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Oakland County Prosecuting Attorney Karen McDonald announces that charges have been filed against the parents of accused Oxford High School gunman Ethan Crumbley during a press conference on December 3, 2021 in Pontiac, Michigan

Oakland County Prosecuting Attorney Karen McDonald announces that charges have been filed against the parents of accused Oxford High School gunman Ethan Crumbley during a press conference on December 3, 2021 in Pontiac, Michigan. (Photo: Scott Olson/Getty Images)

'The Facts of This Case Are So Egregious': Parents of Michigan School Shooter Charged in Killings

"There were a lot of things that could have been so simple to prevent," the Oakland County prosecutor said of the mother and father now being sought by law enforcement.

Kenny Stancil

In a rare move, Oakland County prosecutor Karen D. McDonald on Friday filed involuntary manslaughter charges against James and Jennifer Crumbley, the parents of Ethan Crumbley, the 15-year-old arrested earlier this week by law enforcement officials who say he killed four classmates at Oxford High School in suburban Detroit, Michigan.

"I'm angry as a mother, I'm angry as a prosecutor, I'm angry as a person that lives in this county."

The teenager is accused of fatally shooting four students and injuring several others on Tuesday with a semi-automatic 9-millimeter Sig Sauer handgun that his parents purchased for him as an early Christmas gift. That's not the only disturbing detail that McDonald shared when making her case about the culpability of Crumbley's parents, who are now fugitives being tracked down by F.B.I. agents and U.S. Marshals.

The New York Times reported:

The day after Thanksgiving, he and his father had gone together to a Michigan gun shop to buy it. He and his mother spent a day testing out the gun, which was stored unlocked in the parents' bedroom. On Monday, when a teacher reported seeing their son searching online for ammunition, his mother did not seem alarmed.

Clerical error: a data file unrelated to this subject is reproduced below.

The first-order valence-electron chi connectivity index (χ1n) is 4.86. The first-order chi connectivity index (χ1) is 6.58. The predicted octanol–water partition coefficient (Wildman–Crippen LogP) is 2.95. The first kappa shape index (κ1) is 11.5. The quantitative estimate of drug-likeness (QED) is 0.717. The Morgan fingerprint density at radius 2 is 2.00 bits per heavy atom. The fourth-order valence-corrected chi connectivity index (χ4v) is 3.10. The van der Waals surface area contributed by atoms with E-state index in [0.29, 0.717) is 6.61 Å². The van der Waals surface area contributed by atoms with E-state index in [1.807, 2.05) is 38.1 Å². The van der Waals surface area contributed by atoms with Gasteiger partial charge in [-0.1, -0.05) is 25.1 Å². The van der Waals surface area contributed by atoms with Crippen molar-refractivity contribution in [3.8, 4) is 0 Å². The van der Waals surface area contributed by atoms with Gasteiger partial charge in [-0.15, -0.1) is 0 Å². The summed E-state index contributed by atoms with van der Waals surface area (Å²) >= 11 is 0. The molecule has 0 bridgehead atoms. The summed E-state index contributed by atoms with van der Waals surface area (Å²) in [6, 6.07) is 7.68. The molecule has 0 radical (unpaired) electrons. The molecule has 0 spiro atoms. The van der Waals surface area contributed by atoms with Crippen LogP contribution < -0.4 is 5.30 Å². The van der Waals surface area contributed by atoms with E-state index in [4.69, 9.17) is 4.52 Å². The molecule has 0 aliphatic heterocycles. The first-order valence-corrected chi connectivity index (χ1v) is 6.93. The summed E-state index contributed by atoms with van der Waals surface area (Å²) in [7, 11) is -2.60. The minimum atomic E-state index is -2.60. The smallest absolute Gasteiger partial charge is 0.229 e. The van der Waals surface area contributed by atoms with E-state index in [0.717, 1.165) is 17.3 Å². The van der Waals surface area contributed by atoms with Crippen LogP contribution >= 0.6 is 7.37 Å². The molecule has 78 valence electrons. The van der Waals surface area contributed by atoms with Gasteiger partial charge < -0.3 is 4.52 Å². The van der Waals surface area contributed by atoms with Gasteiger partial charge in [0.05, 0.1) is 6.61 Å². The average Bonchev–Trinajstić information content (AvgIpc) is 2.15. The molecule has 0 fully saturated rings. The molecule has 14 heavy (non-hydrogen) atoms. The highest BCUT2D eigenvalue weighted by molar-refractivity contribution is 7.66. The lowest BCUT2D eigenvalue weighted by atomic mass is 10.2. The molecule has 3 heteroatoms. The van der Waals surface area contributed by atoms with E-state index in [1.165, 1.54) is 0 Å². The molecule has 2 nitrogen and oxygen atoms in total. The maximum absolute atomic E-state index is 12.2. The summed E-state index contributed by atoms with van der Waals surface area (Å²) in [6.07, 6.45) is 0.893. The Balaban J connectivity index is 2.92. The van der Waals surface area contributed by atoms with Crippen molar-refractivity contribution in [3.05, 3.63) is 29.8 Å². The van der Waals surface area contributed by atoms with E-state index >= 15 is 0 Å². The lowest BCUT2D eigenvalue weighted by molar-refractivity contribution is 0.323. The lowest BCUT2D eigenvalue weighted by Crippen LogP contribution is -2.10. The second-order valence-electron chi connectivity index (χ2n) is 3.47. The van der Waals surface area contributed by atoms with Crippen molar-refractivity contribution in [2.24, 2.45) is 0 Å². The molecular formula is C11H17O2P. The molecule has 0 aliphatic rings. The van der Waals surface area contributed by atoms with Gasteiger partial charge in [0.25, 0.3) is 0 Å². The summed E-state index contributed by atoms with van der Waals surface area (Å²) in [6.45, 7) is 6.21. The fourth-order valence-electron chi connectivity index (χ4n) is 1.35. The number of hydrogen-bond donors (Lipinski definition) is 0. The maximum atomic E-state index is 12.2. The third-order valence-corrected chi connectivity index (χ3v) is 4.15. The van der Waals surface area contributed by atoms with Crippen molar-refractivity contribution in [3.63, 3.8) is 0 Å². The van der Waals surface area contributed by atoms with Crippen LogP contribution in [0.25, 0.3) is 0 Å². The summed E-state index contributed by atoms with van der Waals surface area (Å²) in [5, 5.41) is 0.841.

"LOL I'm not mad at you," Jennifer Crumbley texted her son. "You have to learn not to get caught."

The next day, Ethan Crumbly was taken into custody and charged with terrorism and first-degree murder in the deaths of Tate Myre, 16; Madisyn Baldwin, 17; Justin Shilling, 17; and Hana St. Juliana, 14. Seven other students were wounded.

As the Times noted:

Ever since the 1999 attack at Columbine High School, the parents of children who commit school shootings have come under scrutiny over missed warning signs and whether they should bear some blame. But they are rarely held criminally responsible in the raw aftermath of a school shooting, even though many underage attackers arm themselves with guns from home.

But in an extraordinary news conference, Ms. McDonald recounted a nearly minute-by-minute litany of missed opportunities to intervene—including how the suspect's parents had been alerted to a disturbing drawing he made containing violent images and a plea for help just hours before the shooting.

"I am in no way saying that an active shooter situation should always result in a criminal prosecution against parents, but the facts of this case are so egregious," McDonald said Friday.

"I'm angry as a mother, I'm angry as a prosecutor, I'm angry as a person that lives in this county," she added. "There were a lot of things that could have been so simple to prevent."

According to the Times:

On the morning of the Nov. 30 shooting, the suspect's parents were urgently called to Oxford High School after one of his teachers found an alarming note he had drawn, scrawled with images of a gun, a person who had been shot, a laughing emoji and the words, "Blood everywhere," and, "The thoughts won't stop. Help me."

School officials told the parents during the in-person meeting on Tuesday that they were required to seek counseling for their son, Ethan, Ms. McDonald said. The teenager's parents did not want their son to be removed from school that day, and did not ask him whether he had the gun with him or search the backpack he brought with him to the office, Ms. McDonald said.

"The notion that a parent could read those words and also know their son had access to a deadly weapon, that they gave him, is unconscionable, and I think it's criminal," said McDonald. "It is criminal."

Crumbley was permitted to return to class. Just hours later, his ominous messages were transformed into real-life violence.

According to prosecutors, Jennifer Crumbley texted her son at 1:22 pm with the words, "Ethan don't do it." But by then it was too late. Fifteen minutes later, James Crumbley called 911 to report a missing weapon and said that the shooter at Oxford High could be his son.

Now, authorities say the accused gunman's parents are missing.

However, "two attorneys who say they are representing the couple released a statement that said the Crumbleys had left town for their safety and are returning for an arraignment," CNN reported. Their arraignment had been scheduled for Friday at 4:00 pm ET.


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